By Justin Chew
It is extremely interesting to experience Chinese New Year away from home. Coincidentally, this is also the first year that Sunderland has marked it with a bigger and better celebration.
In Malaysia, Chinese New Year is always a big celebration – something like Christmas, a time seeped in traditional, family and prosperity.
However, for those who don’t celebrate the New Year, a lot of our traditions and practices would feel odd, out of place and confusing.
Hopefully, this article will clear up some of the confusion and help explain some of the weird and unique quirks we, Chinese, love doing on the Lunar New Year.
Chinese New Year, also called the Spring Festival, is a significant time for the Chinese people, as it marks the end of winter, beginning of spring and the beginning of the new cycle of the Chinese Lunar Calendar.
The legend has it that…:
The origin of the festive comes from a legend set in ancient times when a beast, called the Nian, would come and eat people and animals on the eve of every New Year.
It was said that Nian was deathly afraid of the colour red, bright light, loud noises and was driven away by all of these.
This is why during the Chinese New Year, it is believed to be good luck to wear red and to drive away bad luck with loud noises and sparkling lights.
There are actually 15 days of Chinese New Year, with each day having a significance of something and bring marked with tradition or practice.
One of more significant traditions actually happens before the First Day of Chinese New Year, on the Eve, called the Reunion Dinner.
The Reunion Dinner is a time when whole families would come together for a dinner. It is quite similar to the American Thanksgiving dinner.
The meeting point is customary the residence or choice of the Patriarch or Matriarch of the family, following the husbands side.
On the First Day, people will visit their families houses to exchanging gifts of food and ang pow (Red Envelops).
It is customary for elders or married people to present ang pow, which are filled with money, to young or unmarried people to symbolise the older generation passing their blessing onto the younger.
In Chinese hierarchy, an unmarried person is considered younger than a married person regardless of age.
A tea pouring ritual is also held, where family members would line up in order of their generational hierarchy and pour tea for their elders.
In Malaysia, on the Fifteenth Day, called Chap Goh Mei, there’s a traditional myth where young unmarried ladies in search of their significant other would throw mandarin oranges into the river.
There are twelve years in the Chinese calendar marked by 12 animals which represent the year. This is referred to as the Chinese Zodiac.
The Chinese Zodiac…:
The origins of the Zodiac comes from another legend in which The Jade Emperor, or the Celestial King, ordered all animals to be designated as calendar signs and held a race to determine the order. The 12 animals order in the zodiac was chosen depending on the place they finished at after the race.
There are the Rat, the Ox, the Tiger, the Rabbit, the Dragon, the Snake, the Horse, the Sheep, the Monkey, the Rooster, the dog and the Pig.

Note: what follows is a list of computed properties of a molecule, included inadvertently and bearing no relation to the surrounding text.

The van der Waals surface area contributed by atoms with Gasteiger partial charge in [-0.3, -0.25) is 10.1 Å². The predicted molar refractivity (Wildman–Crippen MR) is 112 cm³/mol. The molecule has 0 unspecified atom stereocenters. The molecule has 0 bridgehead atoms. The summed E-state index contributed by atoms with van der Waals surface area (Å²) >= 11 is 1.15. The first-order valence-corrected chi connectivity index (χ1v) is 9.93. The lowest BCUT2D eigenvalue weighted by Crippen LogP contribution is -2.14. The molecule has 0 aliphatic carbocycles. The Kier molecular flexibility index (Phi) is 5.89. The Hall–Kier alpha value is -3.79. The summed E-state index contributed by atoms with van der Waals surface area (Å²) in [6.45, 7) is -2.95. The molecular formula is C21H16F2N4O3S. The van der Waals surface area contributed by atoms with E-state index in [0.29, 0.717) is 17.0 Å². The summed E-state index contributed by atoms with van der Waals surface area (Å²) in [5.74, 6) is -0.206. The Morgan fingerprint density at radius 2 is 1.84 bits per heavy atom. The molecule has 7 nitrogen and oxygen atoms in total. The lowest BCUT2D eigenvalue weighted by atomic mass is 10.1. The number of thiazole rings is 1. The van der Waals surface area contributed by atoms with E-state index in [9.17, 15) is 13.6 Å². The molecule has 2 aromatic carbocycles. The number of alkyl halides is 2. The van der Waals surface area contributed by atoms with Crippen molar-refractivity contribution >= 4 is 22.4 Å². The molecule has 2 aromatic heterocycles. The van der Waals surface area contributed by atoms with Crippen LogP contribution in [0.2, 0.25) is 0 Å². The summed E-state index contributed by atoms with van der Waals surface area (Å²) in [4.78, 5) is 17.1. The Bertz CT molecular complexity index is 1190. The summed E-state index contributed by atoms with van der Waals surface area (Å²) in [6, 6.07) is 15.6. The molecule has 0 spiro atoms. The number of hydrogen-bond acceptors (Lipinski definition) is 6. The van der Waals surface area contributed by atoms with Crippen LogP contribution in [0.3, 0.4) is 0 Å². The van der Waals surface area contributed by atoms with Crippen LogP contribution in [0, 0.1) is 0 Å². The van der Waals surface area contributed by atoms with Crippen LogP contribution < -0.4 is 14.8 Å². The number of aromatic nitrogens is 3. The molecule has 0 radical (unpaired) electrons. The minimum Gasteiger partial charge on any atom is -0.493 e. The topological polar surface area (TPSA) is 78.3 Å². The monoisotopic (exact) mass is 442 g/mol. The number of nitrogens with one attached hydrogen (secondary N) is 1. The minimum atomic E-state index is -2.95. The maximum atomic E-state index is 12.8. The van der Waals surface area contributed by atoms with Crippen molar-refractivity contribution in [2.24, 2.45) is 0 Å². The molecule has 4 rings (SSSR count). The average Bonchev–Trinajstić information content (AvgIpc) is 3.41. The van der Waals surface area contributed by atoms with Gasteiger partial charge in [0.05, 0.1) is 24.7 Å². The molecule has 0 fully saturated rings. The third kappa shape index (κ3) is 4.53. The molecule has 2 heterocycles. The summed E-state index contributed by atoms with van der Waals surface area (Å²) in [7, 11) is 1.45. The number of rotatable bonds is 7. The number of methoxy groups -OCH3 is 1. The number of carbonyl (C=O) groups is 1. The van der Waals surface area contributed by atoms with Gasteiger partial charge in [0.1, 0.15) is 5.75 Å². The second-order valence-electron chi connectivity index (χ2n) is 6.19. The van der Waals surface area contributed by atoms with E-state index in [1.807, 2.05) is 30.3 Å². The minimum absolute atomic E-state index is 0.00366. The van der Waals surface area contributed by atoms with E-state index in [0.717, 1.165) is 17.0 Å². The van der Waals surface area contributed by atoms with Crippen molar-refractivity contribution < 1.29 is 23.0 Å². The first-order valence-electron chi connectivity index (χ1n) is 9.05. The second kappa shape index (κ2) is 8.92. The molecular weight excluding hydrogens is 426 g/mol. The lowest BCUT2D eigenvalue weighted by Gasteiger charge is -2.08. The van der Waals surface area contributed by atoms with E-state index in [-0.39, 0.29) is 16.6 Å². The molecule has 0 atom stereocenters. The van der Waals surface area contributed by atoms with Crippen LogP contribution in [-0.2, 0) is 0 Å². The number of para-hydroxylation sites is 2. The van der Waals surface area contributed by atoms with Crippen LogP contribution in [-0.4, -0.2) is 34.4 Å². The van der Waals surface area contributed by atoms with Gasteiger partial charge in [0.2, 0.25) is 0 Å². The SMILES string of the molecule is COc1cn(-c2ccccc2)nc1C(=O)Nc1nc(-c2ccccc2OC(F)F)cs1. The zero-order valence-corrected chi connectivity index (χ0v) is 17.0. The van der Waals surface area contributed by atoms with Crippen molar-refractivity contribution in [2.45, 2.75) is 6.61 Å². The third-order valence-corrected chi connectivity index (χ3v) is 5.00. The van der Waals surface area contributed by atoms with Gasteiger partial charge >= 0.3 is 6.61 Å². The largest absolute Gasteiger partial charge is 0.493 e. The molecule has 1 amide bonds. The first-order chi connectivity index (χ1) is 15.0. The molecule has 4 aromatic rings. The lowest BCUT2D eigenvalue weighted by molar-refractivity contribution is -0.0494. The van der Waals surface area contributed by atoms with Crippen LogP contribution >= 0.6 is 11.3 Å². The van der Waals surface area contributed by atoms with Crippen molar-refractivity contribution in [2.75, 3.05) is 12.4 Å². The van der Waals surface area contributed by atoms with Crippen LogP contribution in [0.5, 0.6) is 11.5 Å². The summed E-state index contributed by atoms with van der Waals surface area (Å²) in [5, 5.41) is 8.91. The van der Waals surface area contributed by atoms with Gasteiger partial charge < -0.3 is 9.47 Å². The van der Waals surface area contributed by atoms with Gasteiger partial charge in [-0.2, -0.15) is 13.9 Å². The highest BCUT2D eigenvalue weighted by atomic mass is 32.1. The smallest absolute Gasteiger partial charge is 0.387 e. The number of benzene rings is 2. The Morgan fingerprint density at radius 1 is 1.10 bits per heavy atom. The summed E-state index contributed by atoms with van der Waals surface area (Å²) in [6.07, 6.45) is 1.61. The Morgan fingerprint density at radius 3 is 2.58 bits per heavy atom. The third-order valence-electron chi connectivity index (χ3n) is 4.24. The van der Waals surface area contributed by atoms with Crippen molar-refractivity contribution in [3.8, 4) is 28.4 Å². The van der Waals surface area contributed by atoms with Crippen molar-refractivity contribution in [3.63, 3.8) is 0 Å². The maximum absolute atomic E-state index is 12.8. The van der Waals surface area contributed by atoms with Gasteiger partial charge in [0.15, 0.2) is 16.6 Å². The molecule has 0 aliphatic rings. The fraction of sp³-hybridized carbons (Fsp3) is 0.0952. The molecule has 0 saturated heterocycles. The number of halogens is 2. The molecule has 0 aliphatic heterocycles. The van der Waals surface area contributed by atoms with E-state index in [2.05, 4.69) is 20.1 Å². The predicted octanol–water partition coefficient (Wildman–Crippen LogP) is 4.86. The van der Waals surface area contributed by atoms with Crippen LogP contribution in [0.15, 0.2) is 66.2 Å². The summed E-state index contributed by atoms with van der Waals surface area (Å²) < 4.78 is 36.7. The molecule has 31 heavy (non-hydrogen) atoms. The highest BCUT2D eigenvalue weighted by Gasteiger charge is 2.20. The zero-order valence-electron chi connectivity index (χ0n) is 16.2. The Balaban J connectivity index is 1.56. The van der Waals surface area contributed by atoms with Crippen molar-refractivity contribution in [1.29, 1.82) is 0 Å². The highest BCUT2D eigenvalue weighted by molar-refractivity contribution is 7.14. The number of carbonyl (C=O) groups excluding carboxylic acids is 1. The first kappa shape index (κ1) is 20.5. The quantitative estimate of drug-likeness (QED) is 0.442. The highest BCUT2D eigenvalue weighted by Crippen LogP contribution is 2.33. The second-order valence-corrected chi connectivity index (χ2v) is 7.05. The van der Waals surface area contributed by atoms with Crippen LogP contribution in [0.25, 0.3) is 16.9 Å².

It is believed that a person possesses the qualities and traits of the animal in whose they were born.
As an example, we are currently in the 9th year of the cycle, the year of the Monkey. People born on this year are thought to be ambitious, adventurous, witty, intelligent, have a magnetic personality but irritable.
The Chinese are generally very superstitious and a lot of our customs and traditions of the New Year are derived from superstition.
There are practices such as getting a haircut and new clothes before the New Year, because it symbolises a fresh start to the New Year.
Mandarin oranges are seen and exchanged in abundance. This is because the word for mandarin oranges in Chinese sounds like the word for gold and fortune.
The colour red colour symbolises prosperity, that is why it is worn and seen everywhere.
Firecrackers and Lion dances are said to scare away evil spirits and chase away bad luck. This is why the lion costume is designed to be fierce looking, and loud drums and cymbals are played accompanying the dance.
To take advantage of all the good luck and prosperity in the air, gambling is also customary at this time.
Back in Malaysia, in particular, we have a special dish only served during the New Year period, called Yee Sang. It resembles a mix salad using ingredients of many colours.
Everyone gathers around the table and mixes the Yee Sang ingredients together and shout out blessings and hopes for the New Year.
Another superstition is that there is no sweeping or cleaning at all during the First Day, as it is believed that to do so is to sweep good luck away.
The number/amount of four is never given in a red envelop because the word four in Chinese sounds like the word ‘die’ or ‘death’.
Hopefully, you’ll now understand better why Chinese New Year is so important to the Chinese people and why it celebrated the way it is. So, put on something red and join in the fun!
I wish you a happy and prosperous Chinese New Year.